On March 19, Google commemorated the 80th birthday of Dr. Mario Molina, a Mexican chemist who played a significant role in the efforts to preserve the planet’s ozone layer. A co-recipient of the Nobel Prize in Chemistry in 1995, Dr. Molina’s research helped identify how chemicals depleted Earth’s ozone shield, which is vital for safeguarding humans, plants, and wildlife from harmful ultraviolet light. The search engine giant celebrated his achievements with a Google Doodle, highlighting his efforts in convincing governments worldwide to take action.
Dr. Molina was born in Mexico City in 1943 and had an early passion for science, setting up a makeshift laboratory in his bathroom. After obtaining a bachelor’s degree in chemical engineering from the National Autonomous University of Mexico and an advanced degree from the University of Freiburg in Germany, he moved to the United States for postdoctoral research at the University of California, Berkeley, and Massachusetts Institute of Technology.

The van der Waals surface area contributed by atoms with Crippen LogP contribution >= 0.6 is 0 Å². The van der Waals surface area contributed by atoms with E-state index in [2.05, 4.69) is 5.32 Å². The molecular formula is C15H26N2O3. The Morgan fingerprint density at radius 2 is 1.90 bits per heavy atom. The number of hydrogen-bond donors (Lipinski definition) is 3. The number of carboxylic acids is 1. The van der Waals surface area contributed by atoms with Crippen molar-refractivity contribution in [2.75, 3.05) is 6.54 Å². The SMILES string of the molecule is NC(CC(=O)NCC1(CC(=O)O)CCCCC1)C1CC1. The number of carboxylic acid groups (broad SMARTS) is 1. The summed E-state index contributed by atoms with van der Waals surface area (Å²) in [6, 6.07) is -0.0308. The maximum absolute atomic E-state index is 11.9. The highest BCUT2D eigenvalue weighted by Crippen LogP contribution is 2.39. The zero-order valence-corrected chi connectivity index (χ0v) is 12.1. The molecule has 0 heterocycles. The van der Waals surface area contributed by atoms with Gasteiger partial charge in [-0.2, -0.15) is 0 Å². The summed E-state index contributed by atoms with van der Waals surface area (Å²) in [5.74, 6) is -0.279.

In the early 1970s, Dr. Molina began researching the impact of synthetic chemicals on the Earth’s atmosphere, leading to his groundbreaking discovery that chlorofluorocarbons were breaking down the ozone layer, causing harmful ultraviolet radiation to reach the Earth’s surface. His research, published in the journal Nature, contributed to the foundation of the Montreal Protocol, an international treaty that successfully banned the production of almost 100 ozone-depleting chemicals, and served as a model for international cooperation to address environmental issues.
Dr. Molina’s contributions to science continue to inspire and shape the work of the Mario Molina Center, a renowned research institute in Mexico focused on creating a more sustainable world. Google thanked Dr. Molina for his years of research, which had a significant impact on the planet, saying, “Thank you, Dr. Molina, for your critical scientific discoveries that truly changed the world.”